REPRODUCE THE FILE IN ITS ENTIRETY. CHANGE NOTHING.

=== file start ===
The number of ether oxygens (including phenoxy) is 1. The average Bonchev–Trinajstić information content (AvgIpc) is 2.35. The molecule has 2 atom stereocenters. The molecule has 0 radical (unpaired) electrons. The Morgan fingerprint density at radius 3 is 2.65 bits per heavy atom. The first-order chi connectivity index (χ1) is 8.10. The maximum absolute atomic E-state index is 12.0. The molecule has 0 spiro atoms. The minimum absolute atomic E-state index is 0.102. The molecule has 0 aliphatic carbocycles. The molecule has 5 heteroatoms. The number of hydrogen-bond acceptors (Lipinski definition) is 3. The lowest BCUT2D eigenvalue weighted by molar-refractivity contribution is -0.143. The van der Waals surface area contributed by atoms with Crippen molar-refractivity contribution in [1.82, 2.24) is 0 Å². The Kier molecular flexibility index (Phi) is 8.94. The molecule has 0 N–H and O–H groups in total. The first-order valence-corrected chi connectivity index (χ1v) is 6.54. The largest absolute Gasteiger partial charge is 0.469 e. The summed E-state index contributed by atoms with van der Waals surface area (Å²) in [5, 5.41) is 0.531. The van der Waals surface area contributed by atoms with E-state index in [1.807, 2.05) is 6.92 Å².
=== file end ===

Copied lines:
The number of ether oxygens (including phenoxy) is 1. The average Bonchev–Trinajstić information content (AvgIpc) is 2.35. The molecule has 2 atom stereocenters. The molecule has 0 radical (unpaired) electrons. The Morgan fingerprint density at radius 3 is 2.65 bits per heavy atom. The first-order chi connectivity index (χ1) is 8.10. The maximum absolute atomic E-state index is 12.0. The molecule has 0 spiro atoms. The minimum absolute atomic E-state index is 0.102. The molecule has 0 aliphatic carbocycles. The molecule has 5 heteroatoms. The number of hydrogen-bond acceptors (Lipinski definition) is 3. The lowest BCUT2D eigenvalue weighted by molar-refractivity contribution is -0.143. The van der Waals surface area contributed by atoms with Crippen molar-refractivity contribution in [1.82, 2.24) is 0 Å². The Kier molecular flexibility index (Phi) is 8.94. The molecule has 0 N–H and O–H groups in total. The first-order valence-corrected chi connectivity index (χ1v) is 6.54. The largest absolute Gasteiger partial charge is 0.469 e. The summed E-state index contributed by atoms with van der Waals surface area (Å²) in [5, 5.41) is 0.531. The van der Waals surface area contributed by atoms with E-state index in [1.807, 2.05) is 6.92 Å².